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    Overcoming Ejaculation Problems

    Too fast? Too slow? Treating Ejaculation Problems
    By
    WebMD Feature

    Are ejaculation problems an issue of mind over matter?

    Well, if a man and his partner don't mind how long it takes him to ejaculate, then it really doesn't matter. For example, Ian Kerner, PhD, a sex therapist and author of She Comes First, advises men to bring their partners to the brink of orgasm before having intercourse. Then, if he's prone to premature ejaculation, it doesn't matter since both of them come away satisfied.

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    Conversely, if a man takes longer than average to ejaculate, but both partners enjoy marathon sex sessions, then delayed ejaculation can be a real plus.

    However, some men do mind how long it takes them to ejaculate. They mind a lot -- and so do their partners. But while the mind often plays a big role in creating ejaculation problems, it's also key in overcoming them. Here are some tips on what to do.

    Common Ejaculation Problems

    When it comes to ejaculation, there are basically three different things that can go wrong.

    • Premature ejaculation is by far the biggest complaint that men have about their sexual performance. After studying data gathered by the National Health and Social Life Survey, sociologist Edward Laumann, PhD, estimated that a third of American men complain that they ejaculate too quickly. They want to last longer during intercourse to prolong the pleasure, both for themselves and their partners.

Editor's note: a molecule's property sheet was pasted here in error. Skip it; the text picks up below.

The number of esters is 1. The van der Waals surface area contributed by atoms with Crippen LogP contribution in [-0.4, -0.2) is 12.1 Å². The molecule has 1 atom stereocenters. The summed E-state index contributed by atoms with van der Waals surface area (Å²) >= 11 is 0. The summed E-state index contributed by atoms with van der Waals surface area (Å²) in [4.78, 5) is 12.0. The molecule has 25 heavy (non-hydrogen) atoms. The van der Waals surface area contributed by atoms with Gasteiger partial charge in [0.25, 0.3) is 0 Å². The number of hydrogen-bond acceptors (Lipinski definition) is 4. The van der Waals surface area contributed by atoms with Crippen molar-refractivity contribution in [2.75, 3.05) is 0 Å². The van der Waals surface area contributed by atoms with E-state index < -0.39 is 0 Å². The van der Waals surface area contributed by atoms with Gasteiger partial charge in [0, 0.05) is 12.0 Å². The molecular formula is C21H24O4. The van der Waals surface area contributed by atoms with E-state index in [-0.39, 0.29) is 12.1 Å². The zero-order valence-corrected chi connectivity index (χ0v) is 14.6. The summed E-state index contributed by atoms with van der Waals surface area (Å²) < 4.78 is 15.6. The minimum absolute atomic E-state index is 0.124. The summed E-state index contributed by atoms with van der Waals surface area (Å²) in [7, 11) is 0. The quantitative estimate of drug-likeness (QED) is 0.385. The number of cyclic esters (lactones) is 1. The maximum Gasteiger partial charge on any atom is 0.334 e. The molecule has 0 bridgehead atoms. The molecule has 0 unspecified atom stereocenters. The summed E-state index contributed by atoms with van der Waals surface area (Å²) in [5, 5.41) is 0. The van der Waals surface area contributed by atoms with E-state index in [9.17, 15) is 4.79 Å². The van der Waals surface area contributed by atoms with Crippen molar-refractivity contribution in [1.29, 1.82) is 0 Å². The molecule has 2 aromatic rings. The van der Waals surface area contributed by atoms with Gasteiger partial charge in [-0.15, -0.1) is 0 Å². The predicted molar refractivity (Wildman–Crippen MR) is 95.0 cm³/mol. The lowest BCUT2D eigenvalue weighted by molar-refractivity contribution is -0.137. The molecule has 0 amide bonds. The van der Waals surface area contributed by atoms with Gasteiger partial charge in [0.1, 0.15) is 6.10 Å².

• Delayed ejaculation (or retarded ejaculation) affects a much smaller number of men - as few as 3%, according to some estimates. It's one of the most poorly understood ejaculation problems. Some men cannot reach orgasm at all, at least not with a partner.
    • Retrograde ejaculation is the least common of the ejaculation problems. It causes semen to back into the bladder during orgasm instead of exiting by way of the penis. The semen is then later flushed out when you urinate.

      Retrograde ejaculation can be caused by diabetes, nerve damage, various medications, and surgery that disturbs the sphincter muscle. It's harmless and won't interfere with the feeling of orgasm. (It can also make for an easy post-sex clean-up.) But since it does affect fertility, some men may need treatment if their partners are trying to get pregnant.
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